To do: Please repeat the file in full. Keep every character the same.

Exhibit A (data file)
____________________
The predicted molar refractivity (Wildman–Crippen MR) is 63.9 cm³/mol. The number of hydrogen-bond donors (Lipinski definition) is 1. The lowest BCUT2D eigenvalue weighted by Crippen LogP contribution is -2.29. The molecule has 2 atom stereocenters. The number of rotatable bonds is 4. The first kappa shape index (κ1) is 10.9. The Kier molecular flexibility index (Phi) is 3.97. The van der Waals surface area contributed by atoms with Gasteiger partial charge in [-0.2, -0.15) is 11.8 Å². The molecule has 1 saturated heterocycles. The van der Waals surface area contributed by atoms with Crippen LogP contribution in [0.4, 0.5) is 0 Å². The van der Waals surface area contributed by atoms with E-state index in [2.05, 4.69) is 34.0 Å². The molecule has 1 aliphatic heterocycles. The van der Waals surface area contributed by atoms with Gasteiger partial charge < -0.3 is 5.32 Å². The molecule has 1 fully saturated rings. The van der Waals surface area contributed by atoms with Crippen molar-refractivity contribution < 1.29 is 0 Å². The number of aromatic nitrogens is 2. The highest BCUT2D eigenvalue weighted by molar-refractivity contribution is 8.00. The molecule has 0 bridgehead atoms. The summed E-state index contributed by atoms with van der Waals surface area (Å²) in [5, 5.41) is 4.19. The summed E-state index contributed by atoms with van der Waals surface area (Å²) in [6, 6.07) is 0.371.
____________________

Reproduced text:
The predicted molar refractivity (Wildman–Crippen MR) is 63.9 cm³/mol. The number of hydrogen-bond donors (Lipinski definition) is 1. The lowest BCUT2D eigenvalue weighted by Crippen LogP contribution is -2.29. The molecule has 2 atom stereocenters. The number of rotatable bonds is 4. The first kappa shape index (κ1) is 10.9. The Kier molecular flexibility index (Phi) is 3.97. The van der Waals surface area contributed by atoms with Gasteiger partial charge in [-0.2, -0.15) is 11.8 Å². The molecule has 1 saturated heterocycles. The van der Waals surface area contributed by atoms with Crippen LogP contribution in [0.4, 0.5) is 0 Å². The van der Waals surface area contributed by atoms with E-state index in [2.05, 4.69) is 34.0 Å². The molecule has 1 aliphatic heterocycles. The van der Waals surface area contributed by atoms with Gasteiger partial charge < -0.3 is 5.32 Å². The molecule has 1 fully saturated rings. The van der Waals surface area contributed by atoms with Crippen molar-refractivity contribution < 1.29 is 0 Å². The number of aromatic nitrogens is 2. The highest BCUT2D eigenvalue weighted by molar-refractivity contribution is 8.00. The molecule has 0 bridgehead atoms. The summed E-state index contributed by atoms with van der Waals surface area (Å²) in [5, 5.41) is 4.19. The summed E-state index contributed by atoms with van der Waals surface area (Å²) in [6, 6.07) is 0.371.